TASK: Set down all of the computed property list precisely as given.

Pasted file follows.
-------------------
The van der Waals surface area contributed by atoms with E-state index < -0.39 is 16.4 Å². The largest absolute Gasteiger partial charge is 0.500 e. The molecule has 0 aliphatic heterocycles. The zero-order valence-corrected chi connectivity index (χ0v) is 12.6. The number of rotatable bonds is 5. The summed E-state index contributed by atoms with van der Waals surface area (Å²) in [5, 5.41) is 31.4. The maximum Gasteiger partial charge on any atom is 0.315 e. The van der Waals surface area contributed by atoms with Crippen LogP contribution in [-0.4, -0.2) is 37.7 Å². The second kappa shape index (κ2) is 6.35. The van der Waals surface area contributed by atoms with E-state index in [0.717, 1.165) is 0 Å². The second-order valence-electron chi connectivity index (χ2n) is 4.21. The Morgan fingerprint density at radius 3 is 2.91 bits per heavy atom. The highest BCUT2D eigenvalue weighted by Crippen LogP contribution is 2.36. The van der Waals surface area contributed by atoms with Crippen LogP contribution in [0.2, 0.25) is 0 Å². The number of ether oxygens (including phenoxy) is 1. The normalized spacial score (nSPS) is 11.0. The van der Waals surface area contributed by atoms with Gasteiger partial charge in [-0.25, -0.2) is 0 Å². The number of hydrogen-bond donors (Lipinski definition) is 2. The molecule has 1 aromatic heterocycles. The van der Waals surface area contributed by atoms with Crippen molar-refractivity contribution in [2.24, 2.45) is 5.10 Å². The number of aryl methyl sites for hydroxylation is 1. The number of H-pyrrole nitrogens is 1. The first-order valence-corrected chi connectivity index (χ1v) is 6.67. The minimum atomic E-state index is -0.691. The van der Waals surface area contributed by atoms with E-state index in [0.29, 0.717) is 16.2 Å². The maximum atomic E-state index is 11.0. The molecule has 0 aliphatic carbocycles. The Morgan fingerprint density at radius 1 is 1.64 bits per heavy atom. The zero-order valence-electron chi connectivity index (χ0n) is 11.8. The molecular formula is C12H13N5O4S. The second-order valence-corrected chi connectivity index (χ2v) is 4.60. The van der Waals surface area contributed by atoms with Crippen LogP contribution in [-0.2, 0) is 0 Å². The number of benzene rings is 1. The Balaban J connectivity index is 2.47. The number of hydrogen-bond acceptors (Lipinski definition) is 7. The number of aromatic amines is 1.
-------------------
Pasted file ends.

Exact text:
The van der Waals surface area contributed by atoms with E-state index < -0.39 is 16.4 Å². The largest absolute Gasteiger partial charge is 0.500 e. The molecule has 0 aliphatic heterocycles. The zero-order valence-corrected chi connectivity index (χ0v) is 12.6. The number of rotatable bonds is 5. The summed E-state index contributed by atoms with van der Waals surface area (Å²) in [5, 5.41) is 31.4. The maximum Gasteiger partial charge on any atom is 0.315 e. The van der Waals surface area contributed by atoms with Crippen LogP contribution in [-0.4, -0.2) is 37.7 Å². The second kappa shape index (κ2) is 6.35. The van der Waals surface area contributed by atoms with E-state index in [0.717, 1.165) is 0 Å². The second-order valence-electron chi connectivity index (χ2n) is 4.21. The Morgan fingerprint density at radius 3 is 2.91 bits per heavy atom. The highest BCUT2D eigenvalue weighted by Crippen LogP contribution is 2.36. The van der Waals surface area contributed by atoms with Crippen LogP contribution in [0.2, 0.25) is 0 Å². The number of ether oxygens (including phenoxy) is 1. The normalized spacial score (nSPS) is 11.0. The van der Waals surface area contributed by atoms with Gasteiger partial charge in [-0.25, -0.2) is 0 Å². The number of hydrogen-bond donors (Lipinski definition) is 2. The molecule has 1 aromatic heterocycles. The van der Waals surface area contributed by atoms with Crippen molar-refractivity contribution in [2.24, 2.45) is 5.10 Å². The number of aryl methyl sites for hydroxylation is 1. The number of H-pyrrole nitrogens is 1. The first-order valence-corrected chi connectivity index (χ1v) is 6.67. The minimum atomic E-state index is -0.691. The van der Waals surface area contributed by atoms with E-state index in [0.29, 0.717) is 16.2 Å². The maximum atomic E-state index is 11.0. The molecule has 0 aliphatic carbocycles. The Morgan fingerprint density at radius 1 is 1.64 bits per heavy atom. The zero-order valence-electron chi connectivity index (χ0n) is 11.8. The molecular formula is C12H13N5O4S. The second-order valence-corrected chi connectivity index (χ2v) is 4.60. The van der Waals surface area contributed by atoms with Crippen LogP contribution in [-0.2, 0) is 0 Å². The number of benzene rings is 1. The Balaban J connectivity index is 2.47. The number of hydrogen-bond acceptors (Lipinski definition) is 7. The number of aromatic amines is 1.